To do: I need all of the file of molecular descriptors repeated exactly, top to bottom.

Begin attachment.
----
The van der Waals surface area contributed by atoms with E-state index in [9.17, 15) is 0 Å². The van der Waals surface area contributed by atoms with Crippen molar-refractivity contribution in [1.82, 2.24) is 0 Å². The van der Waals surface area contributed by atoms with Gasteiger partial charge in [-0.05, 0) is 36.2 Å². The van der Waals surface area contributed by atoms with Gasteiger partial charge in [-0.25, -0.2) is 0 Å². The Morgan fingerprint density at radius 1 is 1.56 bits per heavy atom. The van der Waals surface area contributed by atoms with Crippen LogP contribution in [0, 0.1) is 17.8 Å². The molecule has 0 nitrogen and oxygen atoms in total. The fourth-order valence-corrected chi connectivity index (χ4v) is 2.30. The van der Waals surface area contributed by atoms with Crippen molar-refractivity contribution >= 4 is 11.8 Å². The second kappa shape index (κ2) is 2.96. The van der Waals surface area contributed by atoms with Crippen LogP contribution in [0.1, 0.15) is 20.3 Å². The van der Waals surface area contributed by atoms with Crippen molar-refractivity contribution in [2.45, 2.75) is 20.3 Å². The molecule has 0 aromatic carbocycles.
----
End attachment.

The van der Waals surface area contributed by atoms with E-state index in [9.17, 15) is 0 Å². The van der Waals surface area contributed by atoms with Crippen molar-refractivity contribution in [1.82, 2.24) is 0 Å². The van der Waals surface area contributed by atoms with Gasteiger partial charge in [-0.05, 0) is 36.2 Å². The van der Waals surface area contributed by atoms with Gasteiger partial charge in [-0.25, -0.2) is 0 Å². The Morgan fingerprint density at radius 1 is 1.56 bits per heavy atom. The van der Waals surface area contributed by atoms with Crippen LogP contribution in [0, 0.1) is 17.8 Å². The molecule has 0 nitrogen and oxygen atoms in total. The fourth-order valence-corrected chi connectivity index (χ4v) is 2.30. The van der Waals surface area contributed by atoms with Crippen molar-refractivity contribution >= 4 is 11.8 Å². The second kappa shape index (κ2) is 2.96. The van der Waals surface area contributed by atoms with Crippen LogP contribution in [0.1, 0.15) is 20.3 Å². The van der Waals surface area contributed by atoms with Crippen molar-refractivity contribution in [2.45, 2.75) is 20.3 Å². The molecule has 0 aromatic carbocycles.